1. “Interview: Mia Wasikowska.” For Film Comment, Nick Davis sits down with the star of Madame Bovary.
“Well, the main thing, which continues to happen all the time for Emma, is that something she expects—an ideal, maybe, or a fantasy that she has in her mind—yields to a reality that is very, very different. Her actions always kind of result from that disconnect. She’s constantly trying to fill a void. She’s in an emotionless marriage, she’s very alone, she can’t connect to people. All her behavior and all her actions result from just what she feels in a given moment. And I find it very sad, when people just aren’t—well, when they aren’t given any tools to figure out a way to live, basically. She just stays stuck in this tangled mess of her own emotions.”
2. “Television’s Long History of Humiliating Poor People.” The Briefcase and Britain’s Hardest Grafter enter the annals of Misery TV.
“That’s the most uneasy part of watching the The Briefcase—knowing that in 2015 these precarious members of the shrinking middle class don’t have any place to go. The working-class women who went on Queen for a Day in the ’50s were told that consumer goods could make them happy, and in a post–New Deal America that was easy to buy. A washing machine could give a woman a livelihood. Stuff was a solution, at least partly. But the families in The Briefcase already have washing machines and full kitchens and neatly trimmed lawns. What they don’t have is medical insurance, or maternity leave.”
3. “Is Translation an Art or a Math Problem?” For The New York Times Magazine, Gideon Lewis-Kraus ponders the question.
“Translation promises unity but entails betrayal. In his wonderful survey of the history and practice of translation, Is That a Fish in Your Ear?, the translator David Bellos explains that the very idea of ’infidelity’ has roots in the Ottoman Empire. The sultans and the members of their court refused to learn the languages of the infidels, so the task of expediting communication with Europe devolved upon a hereditary caste of translators, the Phanariots. They were Greeks with Venetian citizenship residing in Istanbul. European diplomats never liked working with them, because their loyalty was not to the intent of the foreign original but to the sultan’s preference. (Ottoman Turkish apparently had no idiom about not killing the messenger, so their work was a matter of life or death.) We retain this lingering association of translation with treachery.”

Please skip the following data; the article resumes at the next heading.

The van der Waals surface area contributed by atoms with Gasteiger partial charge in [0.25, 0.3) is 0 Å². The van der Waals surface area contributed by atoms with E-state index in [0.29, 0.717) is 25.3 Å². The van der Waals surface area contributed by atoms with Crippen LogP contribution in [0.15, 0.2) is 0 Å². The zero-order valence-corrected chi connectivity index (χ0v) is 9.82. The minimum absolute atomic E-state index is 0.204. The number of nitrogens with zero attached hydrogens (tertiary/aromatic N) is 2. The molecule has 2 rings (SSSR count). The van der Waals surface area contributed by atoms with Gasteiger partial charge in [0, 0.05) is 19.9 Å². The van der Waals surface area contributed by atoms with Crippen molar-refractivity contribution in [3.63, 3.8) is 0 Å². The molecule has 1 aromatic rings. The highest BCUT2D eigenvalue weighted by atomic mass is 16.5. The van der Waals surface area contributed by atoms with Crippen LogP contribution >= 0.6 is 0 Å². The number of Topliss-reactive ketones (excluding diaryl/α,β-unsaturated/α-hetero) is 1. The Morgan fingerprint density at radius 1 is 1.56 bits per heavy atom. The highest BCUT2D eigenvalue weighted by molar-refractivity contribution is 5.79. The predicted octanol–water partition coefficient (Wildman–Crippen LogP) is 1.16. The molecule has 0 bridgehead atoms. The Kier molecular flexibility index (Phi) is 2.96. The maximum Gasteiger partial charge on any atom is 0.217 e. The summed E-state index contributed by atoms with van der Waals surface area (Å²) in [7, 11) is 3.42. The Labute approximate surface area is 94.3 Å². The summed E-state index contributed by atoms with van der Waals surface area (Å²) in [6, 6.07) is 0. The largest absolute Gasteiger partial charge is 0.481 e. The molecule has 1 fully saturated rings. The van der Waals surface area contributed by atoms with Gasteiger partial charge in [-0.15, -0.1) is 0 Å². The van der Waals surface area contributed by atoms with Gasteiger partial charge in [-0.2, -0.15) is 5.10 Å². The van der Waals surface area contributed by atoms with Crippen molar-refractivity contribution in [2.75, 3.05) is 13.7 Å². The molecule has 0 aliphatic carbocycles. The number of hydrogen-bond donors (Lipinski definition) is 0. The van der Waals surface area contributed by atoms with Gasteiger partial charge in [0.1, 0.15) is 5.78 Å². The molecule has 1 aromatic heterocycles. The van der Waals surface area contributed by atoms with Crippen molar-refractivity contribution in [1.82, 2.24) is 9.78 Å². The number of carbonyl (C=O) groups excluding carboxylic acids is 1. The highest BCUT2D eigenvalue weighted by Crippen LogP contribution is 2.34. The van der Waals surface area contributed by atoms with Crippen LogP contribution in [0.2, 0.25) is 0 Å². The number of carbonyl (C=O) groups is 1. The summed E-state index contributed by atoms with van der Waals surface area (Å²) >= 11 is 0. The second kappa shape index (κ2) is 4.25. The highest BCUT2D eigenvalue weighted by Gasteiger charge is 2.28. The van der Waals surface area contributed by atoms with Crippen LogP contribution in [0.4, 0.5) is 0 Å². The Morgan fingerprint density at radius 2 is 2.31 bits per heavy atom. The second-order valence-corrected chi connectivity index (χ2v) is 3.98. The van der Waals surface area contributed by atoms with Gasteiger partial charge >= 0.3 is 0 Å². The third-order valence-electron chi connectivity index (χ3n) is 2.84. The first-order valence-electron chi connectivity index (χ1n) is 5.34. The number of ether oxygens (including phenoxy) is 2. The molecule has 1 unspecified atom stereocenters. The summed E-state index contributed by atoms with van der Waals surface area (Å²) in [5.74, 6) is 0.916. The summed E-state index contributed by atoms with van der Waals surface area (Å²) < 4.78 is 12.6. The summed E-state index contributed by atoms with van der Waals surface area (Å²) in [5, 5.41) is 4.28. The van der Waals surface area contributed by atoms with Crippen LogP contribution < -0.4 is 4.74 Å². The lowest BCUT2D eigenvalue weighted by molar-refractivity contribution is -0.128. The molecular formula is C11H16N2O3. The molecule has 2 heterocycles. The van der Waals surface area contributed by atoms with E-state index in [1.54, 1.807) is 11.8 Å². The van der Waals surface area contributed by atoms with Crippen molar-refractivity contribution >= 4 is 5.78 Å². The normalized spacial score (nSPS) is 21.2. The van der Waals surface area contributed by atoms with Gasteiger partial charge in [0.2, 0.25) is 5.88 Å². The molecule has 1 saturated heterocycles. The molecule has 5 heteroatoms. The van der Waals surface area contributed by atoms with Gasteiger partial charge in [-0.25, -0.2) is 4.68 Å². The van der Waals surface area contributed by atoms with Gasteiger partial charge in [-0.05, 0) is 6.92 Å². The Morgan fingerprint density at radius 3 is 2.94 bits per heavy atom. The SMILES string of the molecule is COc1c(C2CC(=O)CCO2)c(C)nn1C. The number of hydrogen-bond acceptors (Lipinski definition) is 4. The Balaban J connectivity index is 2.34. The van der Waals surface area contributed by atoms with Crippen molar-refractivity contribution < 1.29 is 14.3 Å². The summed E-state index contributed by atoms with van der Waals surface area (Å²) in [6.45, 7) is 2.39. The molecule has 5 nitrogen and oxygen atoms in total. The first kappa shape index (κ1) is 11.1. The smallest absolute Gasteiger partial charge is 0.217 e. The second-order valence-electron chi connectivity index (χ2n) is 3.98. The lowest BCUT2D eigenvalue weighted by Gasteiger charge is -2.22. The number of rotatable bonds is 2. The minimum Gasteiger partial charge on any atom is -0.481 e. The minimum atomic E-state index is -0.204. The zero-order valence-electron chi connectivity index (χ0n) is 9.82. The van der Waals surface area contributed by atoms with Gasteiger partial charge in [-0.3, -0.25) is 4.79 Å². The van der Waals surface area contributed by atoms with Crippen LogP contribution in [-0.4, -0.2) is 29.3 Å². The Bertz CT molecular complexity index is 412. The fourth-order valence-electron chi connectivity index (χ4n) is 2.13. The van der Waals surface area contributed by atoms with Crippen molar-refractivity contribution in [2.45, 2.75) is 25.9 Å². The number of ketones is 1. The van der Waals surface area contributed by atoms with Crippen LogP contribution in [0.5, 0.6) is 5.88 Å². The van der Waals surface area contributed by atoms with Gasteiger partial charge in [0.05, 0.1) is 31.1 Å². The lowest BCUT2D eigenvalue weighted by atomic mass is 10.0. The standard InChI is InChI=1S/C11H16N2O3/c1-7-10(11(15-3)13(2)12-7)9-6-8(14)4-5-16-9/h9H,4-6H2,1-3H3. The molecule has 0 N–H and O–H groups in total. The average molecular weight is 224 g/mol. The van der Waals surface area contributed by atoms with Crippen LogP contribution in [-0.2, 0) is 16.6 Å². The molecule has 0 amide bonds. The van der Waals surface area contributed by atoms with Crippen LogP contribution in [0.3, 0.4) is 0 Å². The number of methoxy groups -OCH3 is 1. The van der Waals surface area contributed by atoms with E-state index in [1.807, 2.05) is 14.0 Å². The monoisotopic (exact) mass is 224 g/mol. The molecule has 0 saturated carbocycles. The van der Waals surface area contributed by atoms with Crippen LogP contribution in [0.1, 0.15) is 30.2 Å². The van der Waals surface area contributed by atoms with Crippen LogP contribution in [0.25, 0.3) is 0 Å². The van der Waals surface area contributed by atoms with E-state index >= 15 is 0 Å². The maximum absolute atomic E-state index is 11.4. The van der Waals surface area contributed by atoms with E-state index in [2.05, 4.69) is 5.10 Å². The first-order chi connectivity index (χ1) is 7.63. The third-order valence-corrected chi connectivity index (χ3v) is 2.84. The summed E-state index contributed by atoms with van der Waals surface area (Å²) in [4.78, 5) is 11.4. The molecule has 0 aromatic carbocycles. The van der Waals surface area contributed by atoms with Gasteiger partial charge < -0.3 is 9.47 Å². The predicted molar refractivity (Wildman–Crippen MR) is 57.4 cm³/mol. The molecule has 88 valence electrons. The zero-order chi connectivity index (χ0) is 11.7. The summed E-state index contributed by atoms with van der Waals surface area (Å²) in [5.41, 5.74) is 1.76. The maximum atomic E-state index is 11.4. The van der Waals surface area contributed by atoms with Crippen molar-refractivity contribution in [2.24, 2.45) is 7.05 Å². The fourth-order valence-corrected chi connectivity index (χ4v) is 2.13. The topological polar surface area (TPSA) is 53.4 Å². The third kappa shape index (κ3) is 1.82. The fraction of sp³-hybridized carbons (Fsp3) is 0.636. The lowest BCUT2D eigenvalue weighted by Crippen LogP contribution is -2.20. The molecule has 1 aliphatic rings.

4. “Jean Gruault R.I.P.” The acclaimed screenwriter, who worked with Rivette, Trauffaut, Rossellini, among others, dies at 90.
“Outside of his alliance with Truffaut, Gruault worked with many of the major figures of the French cinema of the era. An early role for the writer came with Paris Belongs To Us, which he wrote with Jacques Rivette. He would again collaborate with Rivette on the infamous The Nun, which he adapted alongside the director from the Denis Diderot novel. Having worked on the script for Jean-Luc Godard’s Les carabiniers alongside Godard and Roberto Rossellini, Gruault would collaborate further with the latter on the underrated The Taking Of Power By Louis XIV, the picture which saw the Italian filmmaker enter his TV period (and with it become a formidable and pioneering figure in the ’CINEMA IS DEAD’ choir).”
5. ”Mad Women.” Over at Filmmaker, an excerpt from Jeff Lipsky’s memoir.
“My life (and my art) changed in December 1970 when I first saw John Cassavetes’ polarizing masterpiece Husbands, alone, at the Cinema I on New York’s Upper East Side. I was seventeen. It’s the story of three forty-year-old friends, successful New York suburbanites, who have to face mortality head-on for possibly the first time in their lives, and deal with it by committing to a weekend of puerile irresponsibility and childish debauchery, for (possibly) the last time in their lives. It was an adult movie in which I recognized real people and in which I recognized myself. Even given the twenty-three year difference in our ages, I identified with their flaws, virtues, frailties, silliness, and passion. I had seen John’s previous film, Faces, when I was fifteen but it mostly went over my head. I saw it again in early 1971 and knew right then that John would be my cinematic guru, forever.”
Video of the Day: The trailer for Robert Zemeckis’s The Walk:
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